As has been already related above, some of the exiles had early gone from Poland to Mannheim in the Rhine Palatinate. The Elector Karl Ludwig was now making every effort to build up this city after the damage it had suffered in the Thirty Years’ War, and to that end he had welcomed as settlers those that had suffered religious oppression elsewhere, including Protestant refugees from Holland and Anabaptists from Moravia, with enjoyment of religious freedom. 25 At the last Socinian synod held on Polish soil in 1662, two ministers were appointed to go thither to minister to their brethren. 26 Their reports were evidently favorable, for Stanislas Lubieniecki, who was then more or less at the Danish court, and in correspondence with many of the ruling princes in Europe, had evidently made the Elector well-disposed to the exiled Poles, 27 so that at the Kreuzburg synod the following year, to which Wiszowaty was summoned from Kolozsvár, he and Joachim Stegmann were appointed to repair to Mannheim, where the Elector, already sympathizing with them in their misfortunes, had granted them a place of residence under his patronage. They at once set out on the long journey with their families, and dwelt at Mannheim for three years, happy under the Prince’s protection. 28 They held their worship and observed the various rites of their religion in their own dwellings, but they also made every effort to commend their faith to others. 29 The Elector showed Wiszowaty his favor, sometimes inviting him to the castle, sometimes coming down with the members of his court to visit Wiszowaty, when they would talk intimately, especially about religion. But when it was discovered that through conversation or the circulation of books and writings the faith of some of the citizens was being shaken, the clergy had the Socinians called before the authorities at Heidelberg, where they were enjoined from discussing religion or giving religious books to any subject of the Elector. This restriction of their religious liberty deprived them of their greatest happiness; and as war with Lorraine had broken out and the plague had smitten the city, they decided to remove. They were urged to join the exiles in Prussia, Brandenburg, Silesia or elsewhere; but Wiszowaty had long felt attracted to Holland, and in 1666 he therefore took his family down the Rhine to Amsterdam, where many of the brethren already were, where he was to spend the rest of his life, and where we shall meet him again. Stegmann, however, went to Kolozsvár in Transylvania, where he became minister of the German-speaking Transylvanians. Both died in 1678.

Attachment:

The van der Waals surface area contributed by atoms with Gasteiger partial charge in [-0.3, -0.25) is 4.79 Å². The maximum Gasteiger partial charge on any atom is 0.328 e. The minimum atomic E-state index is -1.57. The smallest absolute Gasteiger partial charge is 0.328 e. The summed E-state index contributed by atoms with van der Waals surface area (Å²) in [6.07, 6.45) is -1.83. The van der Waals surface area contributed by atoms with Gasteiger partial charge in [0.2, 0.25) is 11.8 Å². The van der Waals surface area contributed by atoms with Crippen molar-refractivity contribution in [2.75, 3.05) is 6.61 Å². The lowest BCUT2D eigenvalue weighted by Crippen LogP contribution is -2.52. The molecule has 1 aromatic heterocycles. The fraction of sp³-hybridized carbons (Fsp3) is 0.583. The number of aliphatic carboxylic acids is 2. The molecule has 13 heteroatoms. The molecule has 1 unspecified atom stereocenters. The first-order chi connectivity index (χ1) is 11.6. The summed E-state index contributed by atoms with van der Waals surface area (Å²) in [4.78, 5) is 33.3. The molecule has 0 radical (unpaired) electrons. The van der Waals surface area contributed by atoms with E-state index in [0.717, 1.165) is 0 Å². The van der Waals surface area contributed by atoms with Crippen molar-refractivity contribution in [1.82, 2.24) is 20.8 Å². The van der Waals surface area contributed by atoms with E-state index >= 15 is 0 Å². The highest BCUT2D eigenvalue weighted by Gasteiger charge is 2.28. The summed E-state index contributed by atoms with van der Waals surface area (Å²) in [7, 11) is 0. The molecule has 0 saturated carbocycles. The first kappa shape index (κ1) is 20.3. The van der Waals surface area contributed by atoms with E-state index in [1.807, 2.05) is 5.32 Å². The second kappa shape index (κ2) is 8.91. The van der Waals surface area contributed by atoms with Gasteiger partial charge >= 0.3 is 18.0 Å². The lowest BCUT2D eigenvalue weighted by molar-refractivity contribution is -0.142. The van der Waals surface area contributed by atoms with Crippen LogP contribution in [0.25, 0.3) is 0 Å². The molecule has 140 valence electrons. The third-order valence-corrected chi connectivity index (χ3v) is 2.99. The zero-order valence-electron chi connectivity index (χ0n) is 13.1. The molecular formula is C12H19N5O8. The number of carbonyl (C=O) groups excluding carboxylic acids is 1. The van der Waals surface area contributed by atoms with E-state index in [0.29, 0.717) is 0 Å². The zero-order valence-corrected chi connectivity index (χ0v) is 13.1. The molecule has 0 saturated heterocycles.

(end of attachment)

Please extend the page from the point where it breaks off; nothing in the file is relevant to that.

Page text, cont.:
One more attempt to establish in a foreign land a colony of Socinians was made. It will be recalled that when the Swedes evacuated Kraków in 1657 Stanislas Lubieniecki was one of those that followed with them, hoping through Swedish influence to get the Socinians included in the general amnesty when the treaty of peace should be drawn. Disappointed in this hope, since he could not return to Poland he went on with his family to Copenhagen, with the plan of obtaining from the Danish King some place in his dominion where the exiles might settle. He was received with much favor at court, and did get from the King assurance that he would connive at their dwelling at Altona. He himself therefore took up his residence at Hamburg near by. While here, he received from the brethren a request to procure permission for them to settle at Friedrichstadt, a tidy Dutch-looking little city on the western coast of Schleswig-Holstein near the mouth of the Eider. It had been built some forty years before by the enlightened and liberal young Duke Frederik III, of Holstein-Gottorp as a city of refuge for the Dutch Remonstrants, who had in 1619 been excluded from the Re formed Church and forbidden to hold religious assemblies in Holland.